I am lucky to be able to escape winter in Minnesota and spend several months in Arizona. Although I’ve always been active in sports such as tennis and golf, I have expanded my athletic repertoire to include hiking. I belong to two women’s hiking groups in Arizona. My primary group is a serious gung-ho group that hikes 8-12 miles with significant elevation changes on a typical Friday. Many of the places we hike are in mountainous areas where we have no cell phone coverage. My second group is more casual with shorter hikes on more populated trails. Although I certainly carry food, glucose tabs, and water with my casual group, I am not too concerned with diabetes causing a problem. So most of my comments below are related to my more rigorous and remote hiking excursions.
Although I’ve always made sure that my hiking companions know that I have Type 1, I’ve never done much else except ensure that my pockets and backpack have plenty of glucose tabs, granola bars, juice, and other food. This year it finally struck me that it was absolutely insane to repeatably go out into the no-wheres of Arizona without a Glucagon kit.
I stopped getting Glucagon kits years ago because I’ve never needed one and they expire so quickly. My husband would call paramedics 100% of the time before he would ever give me an injection. If I’m low at the grocery store or mall, no stranger will know to find the orange kit in my purse.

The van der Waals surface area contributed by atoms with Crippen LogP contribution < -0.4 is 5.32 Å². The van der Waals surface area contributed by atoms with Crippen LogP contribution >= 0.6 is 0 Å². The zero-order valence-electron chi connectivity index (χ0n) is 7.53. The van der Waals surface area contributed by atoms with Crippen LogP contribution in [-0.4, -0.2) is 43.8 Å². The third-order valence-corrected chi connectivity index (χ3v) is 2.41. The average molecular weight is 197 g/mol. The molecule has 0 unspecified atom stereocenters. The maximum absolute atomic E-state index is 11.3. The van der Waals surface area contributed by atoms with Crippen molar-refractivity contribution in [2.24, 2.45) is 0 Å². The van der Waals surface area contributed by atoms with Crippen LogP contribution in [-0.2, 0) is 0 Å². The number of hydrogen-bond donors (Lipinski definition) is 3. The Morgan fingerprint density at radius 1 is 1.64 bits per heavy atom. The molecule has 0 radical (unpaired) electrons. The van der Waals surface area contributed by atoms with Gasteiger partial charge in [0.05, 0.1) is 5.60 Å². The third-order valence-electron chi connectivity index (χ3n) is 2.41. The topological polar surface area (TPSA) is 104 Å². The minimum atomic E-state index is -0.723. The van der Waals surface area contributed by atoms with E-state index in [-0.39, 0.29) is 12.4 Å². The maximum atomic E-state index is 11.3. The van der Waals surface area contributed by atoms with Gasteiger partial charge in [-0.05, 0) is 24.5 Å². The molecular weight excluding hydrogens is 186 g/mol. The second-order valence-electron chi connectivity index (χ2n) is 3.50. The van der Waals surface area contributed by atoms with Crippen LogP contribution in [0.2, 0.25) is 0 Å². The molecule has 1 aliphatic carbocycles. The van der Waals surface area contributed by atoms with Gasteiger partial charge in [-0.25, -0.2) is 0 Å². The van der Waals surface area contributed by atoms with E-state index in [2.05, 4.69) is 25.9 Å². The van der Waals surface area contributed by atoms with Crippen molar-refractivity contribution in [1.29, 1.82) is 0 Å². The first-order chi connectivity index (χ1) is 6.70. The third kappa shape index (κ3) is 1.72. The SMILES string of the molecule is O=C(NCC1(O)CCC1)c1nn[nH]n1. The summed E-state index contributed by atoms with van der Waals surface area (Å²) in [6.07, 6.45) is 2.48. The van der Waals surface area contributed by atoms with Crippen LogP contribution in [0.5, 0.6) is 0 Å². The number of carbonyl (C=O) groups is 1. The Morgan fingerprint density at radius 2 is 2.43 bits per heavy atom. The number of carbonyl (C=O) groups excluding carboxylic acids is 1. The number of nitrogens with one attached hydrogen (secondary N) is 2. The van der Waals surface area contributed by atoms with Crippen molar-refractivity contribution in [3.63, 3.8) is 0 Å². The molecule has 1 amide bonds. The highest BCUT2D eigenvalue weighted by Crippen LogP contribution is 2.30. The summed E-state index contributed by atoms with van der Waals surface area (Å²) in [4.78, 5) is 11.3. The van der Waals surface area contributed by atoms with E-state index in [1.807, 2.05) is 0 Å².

This hiking season I finally got a new Glucagon kit. Fortunately my hiking group includes a former RN and a former school principal who has a sister with Type 1. Even if they weren’t along, the others in my group are strong and confident women who would take control if needed. I wrote up a sheet to share with everyone describing the levels of hypoglycemia and directions to use the glucagon kit. I indicated that I would handle mild lows myself and they would probably never be aware of them. I wear a Dexcom G4 which gives me some guidance as to what is going on with my blood sugar. I also have a One Touch UltraMini attached to my belt and I have perfected testing while walking without falling off a cliff.
My favorite advice for moderate hypoglycemia is if they ask me if I am OK and I say “yes”, don’t believe me. I am getting better about admitting that I am low when asked. But old habits die hard and I don’t want my false bravado to fool anyone into thinking I’m safe when I’m rapidly getting into trouble. I also described symptoms that they might notice such as slurring of words and vacant eyes.
I discussed severe hypoglycemia and indicated that at this point I would be unable to eat food or drink juice. Although the Glucagon kit comes with instructions, I wrote up a clear and more succinct page of instructions using some of the images from the Glucagon website. I also mentioned that Lilly has an iPhone/iPad app if they want to review that. The weakness of that app is that the instructions are just a copy of the printed material that comes with the glucagon kit. Too wordy for an emergency situation IMO.